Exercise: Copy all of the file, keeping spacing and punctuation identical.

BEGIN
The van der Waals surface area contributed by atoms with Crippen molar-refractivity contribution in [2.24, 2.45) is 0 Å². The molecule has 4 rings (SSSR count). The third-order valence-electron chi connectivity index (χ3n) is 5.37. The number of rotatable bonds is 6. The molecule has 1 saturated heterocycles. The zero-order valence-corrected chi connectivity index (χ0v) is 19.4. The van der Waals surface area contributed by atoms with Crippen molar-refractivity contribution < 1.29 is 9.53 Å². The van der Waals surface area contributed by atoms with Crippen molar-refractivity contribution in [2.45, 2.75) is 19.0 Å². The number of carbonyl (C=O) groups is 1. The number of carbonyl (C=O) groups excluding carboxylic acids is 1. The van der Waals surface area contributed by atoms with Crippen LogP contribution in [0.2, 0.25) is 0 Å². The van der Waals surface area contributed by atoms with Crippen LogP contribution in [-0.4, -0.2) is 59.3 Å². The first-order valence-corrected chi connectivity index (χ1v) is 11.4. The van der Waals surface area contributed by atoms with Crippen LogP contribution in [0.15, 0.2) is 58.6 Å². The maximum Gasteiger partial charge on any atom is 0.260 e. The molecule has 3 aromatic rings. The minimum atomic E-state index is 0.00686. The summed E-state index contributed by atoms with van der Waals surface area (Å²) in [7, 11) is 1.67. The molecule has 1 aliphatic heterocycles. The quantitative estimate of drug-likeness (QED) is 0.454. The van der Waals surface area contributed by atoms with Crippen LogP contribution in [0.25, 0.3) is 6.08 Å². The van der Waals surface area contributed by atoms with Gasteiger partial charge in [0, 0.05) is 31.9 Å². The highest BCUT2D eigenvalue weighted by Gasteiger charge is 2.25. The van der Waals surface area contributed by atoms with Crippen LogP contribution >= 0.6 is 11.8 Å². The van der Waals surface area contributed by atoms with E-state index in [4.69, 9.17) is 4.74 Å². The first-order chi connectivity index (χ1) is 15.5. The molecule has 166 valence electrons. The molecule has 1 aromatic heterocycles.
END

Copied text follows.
The van der Waals surface area contributed by atoms with Crippen molar-refractivity contribution in [2.24, 2.45) is 0 Å². The molecule has 4 rings (SSSR count). The third-order valence-electron chi connectivity index (χ3n) is 5.37. The number of rotatable bonds is 6. The molecule has 1 saturated heterocycles. The zero-order valence-corrected chi connectivity index (χ0v) is 19.4. The van der Waals surface area contributed by atoms with Crippen molar-refractivity contribution < 1.29 is 9.53 Å². The van der Waals surface area contributed by atoms with Crippen molar-refractivity contribution in [2.45, 2.75) is 19.0 Å². The number of carbonyl (C=O) groups is 1. The number of carbonyl (C=O) groups excluding carboxylic acids is 1. The van der Waals surface area contributed by atoms with Crippen LogP contribution in [0.2, 0.25) is 0 Å². The van der Waals surface area contributed by atoms with Crippen LogP contribution in [-0.4, -0.2) is 59.3 Å². The first-order valence-corrected chi connectivity index (χ1v) is 11.4. The van der Waals surface area contributed by atoms with Crippen LogP contribution in [0.15, 0.2) is 58.6 Å². The maximum Gasteiger partial charge on any atom is 0.260 e. The molecule has 3 aromatic rings. The minimum atomic E-state index is 0.00686. The summed E-state index contributed by atoms with van der Waals surface area (Å²) in [7, 11) is 1.67. The molecule has 1 aliphatic heterocycles. The quantitative estimate of drug-likeness (QED) is 0.454. The van der Waals surface area contributed by atoms with Crippen LogP contribution in [0.25, 0.3) is 6.08 Å². The van der Waals surface area contributed by atoms with Gasteiger partial charge in [0, 0.05) is 31.9 Å². The highest BCUT2D eigenvalue weighted by Gasteiger charge is 2.25. The van der Waals surface area contributed by atoms with Crippen LogP contribution >= 0.6 is 11.8 Å². The van der Waals surface area contributed by atoms with E-state index in [4.69, 9.17) is 4.74 Å². The first-order chi connectivity index (χ1) is 15.5. The molecule has 166 valence electrons. The molecule has 1 aromatic heterocycles.